Council told by Jasmine can’t hire own help

Published 12:00 am Saturday, December 2, 2000

ERIK SANZENBACH / L’Observateur / December 2, 2000

LAPLACE – Fortieth District Judge Madeline Jasmine has ruled that the St. John the Baptist Parish Council cannot hire its own personnel to help out with day-to-day operations.

Jasmin’s judgment, given to the council at Tuesday night’s meeting, marked the end of a months-long disagreement between the council and the administration of parish president, Nickie Monica.

The issue started last summer when council secretary Audrey Millet filed a lawsuit against the council and the parish for zoning ordinance violations. Under advisement from council attorneys, Millet wastransferred to the St. John Parish Utilities Department in Garyville untilthe lawsuit came to a conclusion.

Jackie Landeche, a parish employee, was brought in to be the acting council secretary. While Landeche was acclimating herself to her newposition, several council members became disgruntled because paperwork, memos and other council business were not being distributed in a timely fashion.

“The workload was inundating us,” said Council Chairwoman Melissa Faucheux. “Plus, the home rule charter was not being followed since wewere not getting business done. We had to get somebody else.”The council was not upset with Landeche’s work. They knew she was doingthe best she could under the circumstances, but members realized she needed help.

So the council drafted an ordinance that would establish a procedure for the council to hire its own personnel.

However, the administration and council attorney Barry Landry said the council could not hire anyone legally.

Parish President Nickie Monica said he was the only one with authority to hire anybody in the parish government, and Landry was forced to agree with administration.

Landry said that after reading the parish charter he was convinced the council could not legally hire its own personnel.

The ordinance was tabled and argued over for several council meetings.

Finally, Landry suggested that a judge make a ruling on the matter and answer the question once and for all.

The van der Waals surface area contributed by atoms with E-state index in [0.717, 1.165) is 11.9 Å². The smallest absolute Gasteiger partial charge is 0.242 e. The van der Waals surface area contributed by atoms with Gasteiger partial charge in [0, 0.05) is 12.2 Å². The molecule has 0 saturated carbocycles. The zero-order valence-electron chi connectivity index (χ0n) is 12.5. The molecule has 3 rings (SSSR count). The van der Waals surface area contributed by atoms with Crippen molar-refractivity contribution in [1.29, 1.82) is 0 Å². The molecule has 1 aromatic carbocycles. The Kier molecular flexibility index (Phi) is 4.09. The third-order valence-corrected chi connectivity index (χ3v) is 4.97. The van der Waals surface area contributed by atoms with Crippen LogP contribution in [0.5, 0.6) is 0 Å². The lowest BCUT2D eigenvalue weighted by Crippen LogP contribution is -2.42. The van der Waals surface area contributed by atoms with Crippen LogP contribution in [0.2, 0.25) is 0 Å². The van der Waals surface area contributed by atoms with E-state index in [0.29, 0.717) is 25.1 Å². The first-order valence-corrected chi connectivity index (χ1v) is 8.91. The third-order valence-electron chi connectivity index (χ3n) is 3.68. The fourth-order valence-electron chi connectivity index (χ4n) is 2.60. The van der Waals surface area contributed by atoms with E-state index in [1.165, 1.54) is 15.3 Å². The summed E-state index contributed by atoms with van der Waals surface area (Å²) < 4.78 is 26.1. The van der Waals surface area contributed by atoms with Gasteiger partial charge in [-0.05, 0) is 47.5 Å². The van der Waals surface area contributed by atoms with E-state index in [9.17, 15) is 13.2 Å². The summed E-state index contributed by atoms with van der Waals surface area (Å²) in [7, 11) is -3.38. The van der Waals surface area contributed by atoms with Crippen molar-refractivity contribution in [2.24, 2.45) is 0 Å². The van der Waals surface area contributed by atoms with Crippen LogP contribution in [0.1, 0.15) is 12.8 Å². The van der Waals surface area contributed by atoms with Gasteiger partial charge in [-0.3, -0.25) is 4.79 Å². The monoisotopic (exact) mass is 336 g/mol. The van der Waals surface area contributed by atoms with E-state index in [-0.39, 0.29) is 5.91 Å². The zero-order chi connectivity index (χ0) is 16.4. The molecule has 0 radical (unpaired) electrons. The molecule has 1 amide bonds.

Jasmin’s research and ruling sided with the administration, and Duaine Duffy moved that the council reject the ordinance. That motion passedunanimously.

Landry told the council it had several options it could follow if members still want to hire an assistant for Landeche.

Because the issue involved a parish employee, it was a civil service matter and as a result, Landry said the council could request that Monica hire someone for them.

The other solution would be for the council to draft an amendment to the charter making it legal for the council to hire its own personnel and put it before the people for a vote.

According to Faucheux, the council has opted to go with the former choice.

“The administration is negotiating with the council right now,” said Faucheux, “and a possible compromise is in the works.”Faucheux said Landeche is doing a fine job right now, but the council can still use some help.

“We would still like to get somebody else,” said Faucheux.

In other business:

The council gave the administration the authority to proceed with the engineering design for culverts under the Kansas City railroad tracks to alleviate flooding in Garyville and Plantation Oaks subdivision. Thisproject has been in the works for over a year, and parish engineer C.J.Savoie told the council work could start on the culverts within 30 days after a bid was accepted. The cost would be between $100,000 and$120,000. The placement of the culverts also means the developers ofPlantation Oaks can move forward with their plans for phase two of the subdivision.

The council also gave authority to the administration to lease the Edgard Health Unit to Dr. Reginald Ross and the LaPlace Primary Care Center. Recently, the state Department of Health and Hospitals stopped funding the Edgard Health Unit as part of a budget-cutting process. With Dr. Rossre-opening the clinic, west bank residents will still be able to get medical attention.

Monica was given the authority to seek bids for a new street sweeper and three backhoes to be used for the west bank.

Maryann Francois of BellSouth donated three checks to the parish government. One check goes to help with the cost of the Christmas treelighting ceremony to take place Dec. 5. The other check was given toCleveland Farlough to help in the renovation of Ezekiel Jackson Park in Garyville, and finally a check was given to the St. John Parish Sheriff’sTriad program. Each check was for $300. Steve Lee read a letter to the council from the Fairgrounds Corp. thatassured the parish the off-track betting parlor, The Finish Line, will stay in St. John Parish. With Walgreen’s drugstore moving into the same area,it was feared The Finish Line would move out of the parish, taking 60 jobs and over $350,000 in taxes with it.

Lee appointed Elisha Clement to the St. John Parish Animal ControlAdvisory Board.

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